For those of us who’ve lost a loved one during this unprecedented time, the ability to grieve and move on with life isn’t as easy as it once was, as social distancing is making it harder to find closure and have human contact.
David Kessler, a well-known grief expert, advises anyone who’s had to delay or postpone a funeral or memorial service to find new ways to connect with others in the short term to work through their loss, such as the following:
- Checking with funeral homes to see if you can livestream the casket for family members or if they can record a video and put it on a hard drive/CD to give to family members
- Showing photos or putting together a little video with home movies and photos that you share over video chat with others grieving
- Holding a memorial service over video chat so others who are grieving your loved one’s death have a way to come together and tell stories
- Inviting a clergy person to speak and offer words of comfort over the phone or video chat and even asking someone to sing like they would at in-person memorial service
The Centers for Disease Control and Prevention (CDC) recommend several other actions you can take to help you cope with feelings of grief while practicing social distancing and honoring your loved one, such as the following:
- Creating a virtual memory book, blog or webpage to remember your loved one and asking family and friends to contribute their memories and stories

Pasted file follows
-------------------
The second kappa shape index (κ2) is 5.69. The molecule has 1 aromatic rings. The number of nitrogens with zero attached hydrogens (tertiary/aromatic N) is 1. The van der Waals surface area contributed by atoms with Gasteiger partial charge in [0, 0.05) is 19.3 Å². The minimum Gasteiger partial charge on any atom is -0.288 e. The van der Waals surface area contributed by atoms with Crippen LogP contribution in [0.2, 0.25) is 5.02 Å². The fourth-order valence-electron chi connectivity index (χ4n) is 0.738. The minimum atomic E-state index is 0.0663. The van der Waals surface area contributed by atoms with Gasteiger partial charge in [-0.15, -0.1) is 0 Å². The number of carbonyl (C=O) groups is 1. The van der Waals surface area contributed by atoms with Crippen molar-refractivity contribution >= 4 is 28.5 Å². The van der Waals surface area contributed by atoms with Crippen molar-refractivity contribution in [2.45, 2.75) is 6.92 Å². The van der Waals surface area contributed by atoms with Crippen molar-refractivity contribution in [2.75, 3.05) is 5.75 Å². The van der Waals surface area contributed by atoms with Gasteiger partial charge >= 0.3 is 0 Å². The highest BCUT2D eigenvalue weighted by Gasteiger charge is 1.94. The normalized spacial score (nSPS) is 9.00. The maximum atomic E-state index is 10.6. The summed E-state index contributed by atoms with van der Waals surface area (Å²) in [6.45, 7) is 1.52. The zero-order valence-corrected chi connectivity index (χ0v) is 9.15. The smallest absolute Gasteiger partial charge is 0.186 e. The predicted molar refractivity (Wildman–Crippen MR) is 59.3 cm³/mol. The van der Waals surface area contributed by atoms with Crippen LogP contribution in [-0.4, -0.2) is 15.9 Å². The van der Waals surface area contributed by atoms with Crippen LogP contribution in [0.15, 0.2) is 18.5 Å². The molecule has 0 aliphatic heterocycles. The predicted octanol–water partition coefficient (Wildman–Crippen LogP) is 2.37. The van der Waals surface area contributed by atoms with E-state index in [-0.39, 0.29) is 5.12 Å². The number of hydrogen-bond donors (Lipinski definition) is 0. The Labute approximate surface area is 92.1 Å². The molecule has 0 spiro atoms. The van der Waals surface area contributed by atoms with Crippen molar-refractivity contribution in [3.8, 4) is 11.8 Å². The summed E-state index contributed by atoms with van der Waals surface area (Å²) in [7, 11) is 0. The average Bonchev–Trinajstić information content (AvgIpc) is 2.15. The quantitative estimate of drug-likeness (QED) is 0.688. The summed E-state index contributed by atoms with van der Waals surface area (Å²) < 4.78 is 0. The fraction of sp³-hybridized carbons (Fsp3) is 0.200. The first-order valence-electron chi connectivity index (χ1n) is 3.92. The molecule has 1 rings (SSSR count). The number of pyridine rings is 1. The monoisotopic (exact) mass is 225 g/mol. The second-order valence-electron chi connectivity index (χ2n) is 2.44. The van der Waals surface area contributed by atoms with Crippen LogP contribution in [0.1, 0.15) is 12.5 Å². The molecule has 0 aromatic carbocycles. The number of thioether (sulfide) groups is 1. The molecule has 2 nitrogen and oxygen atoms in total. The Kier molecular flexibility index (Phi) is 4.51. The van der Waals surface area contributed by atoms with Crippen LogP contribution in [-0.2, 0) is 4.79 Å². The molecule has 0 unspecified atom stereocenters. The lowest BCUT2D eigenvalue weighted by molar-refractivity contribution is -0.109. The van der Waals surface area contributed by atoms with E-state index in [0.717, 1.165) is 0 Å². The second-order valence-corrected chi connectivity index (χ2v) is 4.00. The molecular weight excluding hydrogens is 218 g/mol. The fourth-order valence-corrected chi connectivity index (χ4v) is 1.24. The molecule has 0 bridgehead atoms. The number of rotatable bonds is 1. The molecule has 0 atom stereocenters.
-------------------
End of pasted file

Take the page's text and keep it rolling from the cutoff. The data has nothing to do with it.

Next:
- Participating in an activity that has significance to you and the loved one you have lost, such as preparing a favorite meal, in memory of your loved one
- Seeking spiritual support from faith-based organizations, including religious leaders and congregations or other trusted community leaders and friends
- Using grief counseling services, support groups or hotlines that are offered over the phone or online, or seeking support from a mental health care provider
- Reading books about grief and loss, especially age-appropriate ones if you have children so you can read to them and talk with them about how they’re feeling
- Establishing a date and time for family and friends to honor your loved one by reciting a selected poem, spiritual reading or prayer from within their own homes
- Asking family and friends to share stories and pictures with you via phone, video chat, email, text message, photo-sharing apps, social media or mailed letters
“‘Tsunami of Grief’ to Hit as More Loved Ones Die,” Jennifer Clopton, webmd.com, April 13, 2020.
“Funeral Guidance for Individuals and Families,” Centers for Disease Control and Prevention, cdc.gov, May 10, 2020.